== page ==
Few other characters intrude, creating a sense of compression and emotional claustrophobia heightened by the fact that this is a preacher's family, and the issue of What Will Everyone Think is never far from the front porch.
One of "Home's" pleasures is watching Glory and Jack rediscover each other after years of separation and misunderstanding. Each possesses a wry, almost mordant sense of humor; for such a serious writer, Robinson can be very funny. Through hardship and humor, these two siblings find in one another an empathy unique to those in the same gene pool, shouldering a similar burden of parental expectations.
But "Home" has more serious aims, and they're centered on the Rev. Boughton. In decline, he still speaks with two voices: that of a loving father, and the voice of a God taking the measure of lives fallen short of perfection. He says some terrible things to Jack, and Jack comes close to exacting a terrible retribution. Toward the end, the Reverend and Glory have this interchange, with Jack as witness:
"Glory said, 'It's been hard for him to come here. You should be kinder to him.'
"A moment passed, and her father stirred from his reverie. 'Kinder to him! I thanked God for him every day of his life, no matter how much grief, how much sorrow — and at the end of it all there is only more grief, more sorrow, and his life will go on that way, no help for it now. You see something beautiful in a child, and you almost live for it, you feel as though you would die for it, but it isn't yours to keep or protect. And if the child becomes a man who has no respect for himself, it's just destroyed till you can hardly remember what it was — "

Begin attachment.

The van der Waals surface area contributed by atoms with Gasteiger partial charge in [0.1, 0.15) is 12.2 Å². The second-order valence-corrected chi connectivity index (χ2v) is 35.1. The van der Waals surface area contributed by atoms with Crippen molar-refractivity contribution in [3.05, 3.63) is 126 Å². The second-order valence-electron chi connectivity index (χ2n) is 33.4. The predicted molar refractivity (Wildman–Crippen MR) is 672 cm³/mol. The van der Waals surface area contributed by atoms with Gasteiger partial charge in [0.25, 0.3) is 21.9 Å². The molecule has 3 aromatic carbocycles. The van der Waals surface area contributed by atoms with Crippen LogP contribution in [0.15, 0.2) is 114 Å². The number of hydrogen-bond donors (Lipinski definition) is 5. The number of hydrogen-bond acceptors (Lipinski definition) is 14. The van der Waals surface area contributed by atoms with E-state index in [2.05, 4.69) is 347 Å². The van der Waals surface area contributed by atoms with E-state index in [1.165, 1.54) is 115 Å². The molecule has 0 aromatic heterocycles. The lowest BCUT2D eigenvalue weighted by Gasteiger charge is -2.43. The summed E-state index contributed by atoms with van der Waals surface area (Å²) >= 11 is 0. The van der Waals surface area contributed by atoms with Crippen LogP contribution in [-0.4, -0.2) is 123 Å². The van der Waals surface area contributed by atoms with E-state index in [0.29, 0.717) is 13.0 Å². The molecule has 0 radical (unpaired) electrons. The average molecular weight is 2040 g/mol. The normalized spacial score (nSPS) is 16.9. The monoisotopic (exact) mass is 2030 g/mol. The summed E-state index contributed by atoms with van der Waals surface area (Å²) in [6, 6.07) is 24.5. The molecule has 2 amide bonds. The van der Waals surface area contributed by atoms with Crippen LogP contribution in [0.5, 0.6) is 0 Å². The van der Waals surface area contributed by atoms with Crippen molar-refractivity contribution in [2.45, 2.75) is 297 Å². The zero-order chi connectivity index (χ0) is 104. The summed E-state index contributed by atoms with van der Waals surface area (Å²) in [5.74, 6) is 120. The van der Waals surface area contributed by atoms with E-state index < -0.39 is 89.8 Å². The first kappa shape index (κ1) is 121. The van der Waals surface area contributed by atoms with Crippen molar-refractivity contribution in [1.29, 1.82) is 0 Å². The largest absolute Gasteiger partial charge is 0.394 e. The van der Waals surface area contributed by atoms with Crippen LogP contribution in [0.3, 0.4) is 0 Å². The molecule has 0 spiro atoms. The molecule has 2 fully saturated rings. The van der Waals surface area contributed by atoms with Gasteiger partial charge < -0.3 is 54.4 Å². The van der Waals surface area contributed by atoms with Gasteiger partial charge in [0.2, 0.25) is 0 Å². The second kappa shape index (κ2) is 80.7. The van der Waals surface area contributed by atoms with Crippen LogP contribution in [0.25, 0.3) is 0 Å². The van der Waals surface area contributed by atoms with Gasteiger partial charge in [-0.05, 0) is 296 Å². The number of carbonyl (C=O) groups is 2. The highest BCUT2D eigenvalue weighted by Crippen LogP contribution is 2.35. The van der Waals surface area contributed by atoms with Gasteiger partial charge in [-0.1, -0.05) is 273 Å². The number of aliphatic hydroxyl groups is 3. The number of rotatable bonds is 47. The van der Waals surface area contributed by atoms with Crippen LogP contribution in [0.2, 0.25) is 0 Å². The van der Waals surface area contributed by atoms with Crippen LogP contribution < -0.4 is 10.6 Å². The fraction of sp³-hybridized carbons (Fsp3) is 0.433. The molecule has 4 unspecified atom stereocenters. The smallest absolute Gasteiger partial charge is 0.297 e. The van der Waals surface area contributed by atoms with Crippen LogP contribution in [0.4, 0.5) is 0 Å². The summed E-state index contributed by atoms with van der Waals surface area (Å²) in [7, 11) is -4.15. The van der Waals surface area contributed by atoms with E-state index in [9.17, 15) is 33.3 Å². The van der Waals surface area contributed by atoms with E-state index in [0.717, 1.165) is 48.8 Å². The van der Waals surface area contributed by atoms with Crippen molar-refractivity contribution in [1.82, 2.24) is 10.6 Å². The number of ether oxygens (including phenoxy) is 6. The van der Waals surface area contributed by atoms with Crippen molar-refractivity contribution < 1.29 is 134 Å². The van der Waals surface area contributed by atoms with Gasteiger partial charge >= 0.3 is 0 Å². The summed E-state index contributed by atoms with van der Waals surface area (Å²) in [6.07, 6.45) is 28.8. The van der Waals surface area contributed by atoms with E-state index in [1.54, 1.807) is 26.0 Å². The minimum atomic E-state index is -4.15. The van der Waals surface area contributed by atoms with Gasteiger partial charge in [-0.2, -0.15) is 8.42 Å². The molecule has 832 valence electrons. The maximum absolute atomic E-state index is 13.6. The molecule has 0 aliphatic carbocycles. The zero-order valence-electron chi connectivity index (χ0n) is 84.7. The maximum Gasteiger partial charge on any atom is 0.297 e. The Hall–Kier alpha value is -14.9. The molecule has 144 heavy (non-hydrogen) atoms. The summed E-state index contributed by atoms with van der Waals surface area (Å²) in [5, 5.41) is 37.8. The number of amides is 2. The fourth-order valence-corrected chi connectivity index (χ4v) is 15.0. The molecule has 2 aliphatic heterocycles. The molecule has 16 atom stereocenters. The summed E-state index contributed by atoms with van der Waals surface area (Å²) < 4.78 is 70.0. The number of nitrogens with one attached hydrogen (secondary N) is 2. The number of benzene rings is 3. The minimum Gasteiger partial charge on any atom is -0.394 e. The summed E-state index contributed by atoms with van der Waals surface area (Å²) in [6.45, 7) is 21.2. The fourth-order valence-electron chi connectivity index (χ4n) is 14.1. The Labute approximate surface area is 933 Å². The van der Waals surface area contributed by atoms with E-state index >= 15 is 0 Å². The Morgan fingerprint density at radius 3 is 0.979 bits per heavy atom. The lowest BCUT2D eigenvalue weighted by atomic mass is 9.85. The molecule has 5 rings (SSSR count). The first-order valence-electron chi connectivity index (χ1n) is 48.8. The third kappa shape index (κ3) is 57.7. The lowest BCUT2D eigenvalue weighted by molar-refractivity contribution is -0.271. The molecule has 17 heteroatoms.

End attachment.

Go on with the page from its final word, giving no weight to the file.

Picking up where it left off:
Note to parents, present and future: Some regrets are better kept to yourself.
"Home" will not be a novel for everyone. If you were raised, as I was, in an old-line Protestant environment where judgment is the knife-edge of the kindly gesture, and reconciliation means "bend to the Lord's will," this book will resonate with you for weeks after you've finished it. If you weren't, you may well wonder: Why do these people keep tormenting themselves, measuring every thought, word and deed against 500 years of Protestant/Calvinist doctrine?
Robinson is a practicing Congregationalist mightily concerned with issues of spirituality, philosophy and religion. My take on "Home" is that it is her meditation on the difficulty of bringing together two key tenets of Christianity — the imperative to judge and the need to forgive.
The Rev. Boughton is determined to both enfold his son in love's embrace and save his soul. He judges Jack — minute by minute, day by day, year by year, and yet he tells himself continually he must forgive. How can these two impulses reside peaceably within the same heart, and how does love fit in?
With great difficulty, Robinson may be saying, requiring a greater magnanimity — grace, if you will — than we mere humans are likely to possess.
Mary Ann Gwinn: 206-464-2357 or
firstname.lastname@example.org. She is the Seattle Times book editor and a director of the National Book Critics Circle.